Natalie Krebs

Reporter, Iowa Public Radio

Natalie Krebs is the health reporter for Iowa Public Radio in Des Moines. She previously worked as an independent producer in west Texas where she covered issues related to the environment, immigration and health care. She has a master’s degree in journalism from the University of Texas at Austin.

Natalie Krebs / Side Effects Public Media

In many states, emergency medical services are not considered essential, like fire or police. That means when you call 911, there’s no guarantee an ambulance will respond. And this is a big problem in rural areas, where volunteers are scarce.


Natalie Krebs / Side Effects Public Media

The federal government recently raised the smoking age to 21 to help curb teen vaping.  Some are applauding the decision as a win for public health. Others worry it was a knee-jerk reaction.

An "open tank" e-cigarettes sits on the counter at Mason Odle's vape store, Just Vapor. These larger, open tank systems are exempt from FDA regulations on flavors.
Photo by Carter Barrett/Side Effects Public Media.

Just a few weeks ago, some Midwest state legislatures were aiming to raise the legal age for smoking. But Congress moved first, setting a new national age limit of 21. Now, some anti-smoking advocates say that’s not enough. 

Natalie Krebs, Side Effects Public Media

Across the country, nearly 95,000 people are waiting for a kidney transplant. And the list has been growing for years. That's pushed some people to try unusual ways to find donors.

Natalie Krebs / Side Effects Public Media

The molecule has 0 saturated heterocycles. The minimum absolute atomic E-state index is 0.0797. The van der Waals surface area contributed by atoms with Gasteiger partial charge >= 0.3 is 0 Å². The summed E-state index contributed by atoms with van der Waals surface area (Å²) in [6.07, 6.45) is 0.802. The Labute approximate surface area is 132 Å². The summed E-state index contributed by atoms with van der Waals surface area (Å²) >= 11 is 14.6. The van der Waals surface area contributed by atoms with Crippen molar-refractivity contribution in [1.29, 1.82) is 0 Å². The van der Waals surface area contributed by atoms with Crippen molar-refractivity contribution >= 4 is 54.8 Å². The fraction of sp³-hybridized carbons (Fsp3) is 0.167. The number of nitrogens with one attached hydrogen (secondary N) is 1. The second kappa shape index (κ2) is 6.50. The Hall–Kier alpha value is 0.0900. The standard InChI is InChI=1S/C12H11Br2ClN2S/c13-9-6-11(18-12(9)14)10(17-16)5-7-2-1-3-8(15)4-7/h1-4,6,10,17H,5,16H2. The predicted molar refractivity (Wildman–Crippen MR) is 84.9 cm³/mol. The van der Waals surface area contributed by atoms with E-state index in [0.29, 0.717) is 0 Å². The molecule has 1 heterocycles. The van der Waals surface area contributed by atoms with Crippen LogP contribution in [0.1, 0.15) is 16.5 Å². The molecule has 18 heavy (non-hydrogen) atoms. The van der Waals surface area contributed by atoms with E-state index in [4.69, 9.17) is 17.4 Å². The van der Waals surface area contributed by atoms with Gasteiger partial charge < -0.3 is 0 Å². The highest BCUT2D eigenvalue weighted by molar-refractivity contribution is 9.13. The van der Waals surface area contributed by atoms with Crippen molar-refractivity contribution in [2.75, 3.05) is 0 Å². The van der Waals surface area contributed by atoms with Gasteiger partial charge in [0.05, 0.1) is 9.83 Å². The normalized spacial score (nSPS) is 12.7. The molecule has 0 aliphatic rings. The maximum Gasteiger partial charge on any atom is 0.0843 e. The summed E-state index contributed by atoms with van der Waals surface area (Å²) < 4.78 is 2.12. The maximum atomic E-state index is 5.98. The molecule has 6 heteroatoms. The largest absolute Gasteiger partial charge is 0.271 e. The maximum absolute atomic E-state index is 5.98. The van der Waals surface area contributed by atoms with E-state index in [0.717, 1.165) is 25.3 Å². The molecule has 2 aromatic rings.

Figuring out America’s healthcare system can be hard for anyone. It can be especially challenging for refugees, who often face significant language and cultural barriers. But one group is trying to bridge that gap by training refugees as health navigators in their own communities.


Lindsey Moon / Side Effects Public Media

For months, Democratic presidential candidates have been swarming Iowa, seeking support for the caucuses on February 3. Healthcare -- and how to pay for it -- is one of the biggest issues for voters. More than half of the state’s hospitals are operating in the red, while per capita spending on health care is rising sharply. So what are the candidates proposing when it comes to Medicare?


Natalie Krebs/Side Effects Public Media

Schools are often on the forefront in spotting mental health issues in children. But historically educators have received little training in this area. In Iowa, legislators have set aside $2 million to expand mental health training in schools. But when nearly a quarter of kids are estimated to have a psychiatric disorder, some people want the state to do more.


Natalie Krebs/Side Effects Public Media.

Rural areas in America have high death rates from car crashes, hunting accidents and other trauma. But many rural hospitals are only equipped to handle basic emergencies. In one Iowa town trauma experts are helping a small ER prepare for big emergencies.